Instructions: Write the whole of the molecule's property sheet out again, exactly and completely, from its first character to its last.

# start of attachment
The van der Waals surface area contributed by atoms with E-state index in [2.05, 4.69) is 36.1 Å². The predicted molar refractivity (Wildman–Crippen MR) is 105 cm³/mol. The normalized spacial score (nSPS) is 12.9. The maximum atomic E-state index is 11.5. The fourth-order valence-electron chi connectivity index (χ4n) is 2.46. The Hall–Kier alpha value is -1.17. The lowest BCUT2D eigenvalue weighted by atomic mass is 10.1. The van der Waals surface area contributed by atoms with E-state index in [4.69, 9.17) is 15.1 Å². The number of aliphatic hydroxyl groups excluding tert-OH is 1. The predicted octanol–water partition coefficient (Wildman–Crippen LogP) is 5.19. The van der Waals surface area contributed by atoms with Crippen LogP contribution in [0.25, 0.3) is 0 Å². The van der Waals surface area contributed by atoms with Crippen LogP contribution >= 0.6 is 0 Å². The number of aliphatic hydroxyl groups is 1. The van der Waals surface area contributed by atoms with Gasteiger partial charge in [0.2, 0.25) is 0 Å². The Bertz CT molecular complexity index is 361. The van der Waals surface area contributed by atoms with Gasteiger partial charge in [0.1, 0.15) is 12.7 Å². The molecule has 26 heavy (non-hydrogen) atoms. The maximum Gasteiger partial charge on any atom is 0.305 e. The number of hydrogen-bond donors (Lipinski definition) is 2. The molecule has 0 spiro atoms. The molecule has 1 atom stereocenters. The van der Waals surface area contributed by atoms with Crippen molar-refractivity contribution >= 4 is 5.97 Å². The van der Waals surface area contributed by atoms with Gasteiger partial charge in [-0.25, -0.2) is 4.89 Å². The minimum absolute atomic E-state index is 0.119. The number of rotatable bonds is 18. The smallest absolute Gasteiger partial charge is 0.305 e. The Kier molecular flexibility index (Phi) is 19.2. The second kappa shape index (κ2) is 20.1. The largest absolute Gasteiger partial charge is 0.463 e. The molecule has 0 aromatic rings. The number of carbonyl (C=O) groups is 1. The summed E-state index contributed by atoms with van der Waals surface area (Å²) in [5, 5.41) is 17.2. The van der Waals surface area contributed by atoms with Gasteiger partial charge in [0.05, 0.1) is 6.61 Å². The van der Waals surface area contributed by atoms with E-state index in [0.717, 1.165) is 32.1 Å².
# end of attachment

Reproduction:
The van der Waals surface area contributed by atoms with E-state index in [2.05, 4.69) is 36.1 Å². The predicted molar refractivity (Wildman–Crippen MR) is 105 cm³/mol. The normalized spacial score (nSPS) is 12.9. The maximum atomic E-state index is 11.5. The fourth-order valence-electron chi connectivity index (χ4n) is 2.46. The Hall–Kier alpha value is -1.17. The lowest BCUT2D eigenvalue weighted by atomic mass is 10.1. The van der Waals surface area contributed by atoms with E-state index in [4.69, 9.17) is 15.1 Å². The number of aliphatic hydroxyl groups excluding tert-OH is 1. The predicted octanol–water partition coefficient (Wildman–Crippen LogP) is 5.19. The van der Waals surface area contributed by atoms with Crippen LogP contribution in [0.25, 0.3) is 0 Å². The van der Waals surface area contributed by atoms with Crippen LogP contribution >= 0.6 is 0 Å². The number of aliphatic hydroxyl groups is 1. The van der Waals surface area contributed by atoms with Gasteiger partial charge in [0.2, 0.25) is 0 Å². The Bertz CT molecular complexity index is 361. The van der Waals surface area contributed by atoms with Gasteiger partial charge in [0.1, 0.15) is 12.7 Å². The molecule has 26 heavy (non-hydrogen) atoms. The maximum Gasteiger partial charge on any atom is 0.305 e. The number of hydrogen-bond donors (Lipinski definition) is 2. The molecule has 0 spiro atoms. The molecule has 1 atom stereocenters. The van der Waals surface area contributed by atoms with Crippen molar-refractivity contribution >= 4 is 5.97 Å². The van der Waals surface area contributed by atoms with Gasteiger partial charge in [-0.25, -0.2) is 4.89 Å². The minimum absolute atomic E-state index is 0.119. The number of rotatable bonds is 18. The smallest absolute Gasteiger partial charge is 0.305 e. The Kier molecular flexibility index (Phi) is 19.2. The second kappa shape index (κ2) is 20.1. The largest absolute Gasteiger partial charge is 0.463 e. The molecule has 0 aromatic rings. The number of carbonyl (C=O) groups is 1. The summed E-state index contributed by atoms with van der Waals surface area (Å²) in [5, 5.41) is 17.2. The van der Waals surface area contributed by atoms with Gasteiger partial charge in [0.05, 0.1) is 6.61 Å². The van der Waals surface area contributed by atoms with E-state index in [0.717, 1.165) is 32.1 Å².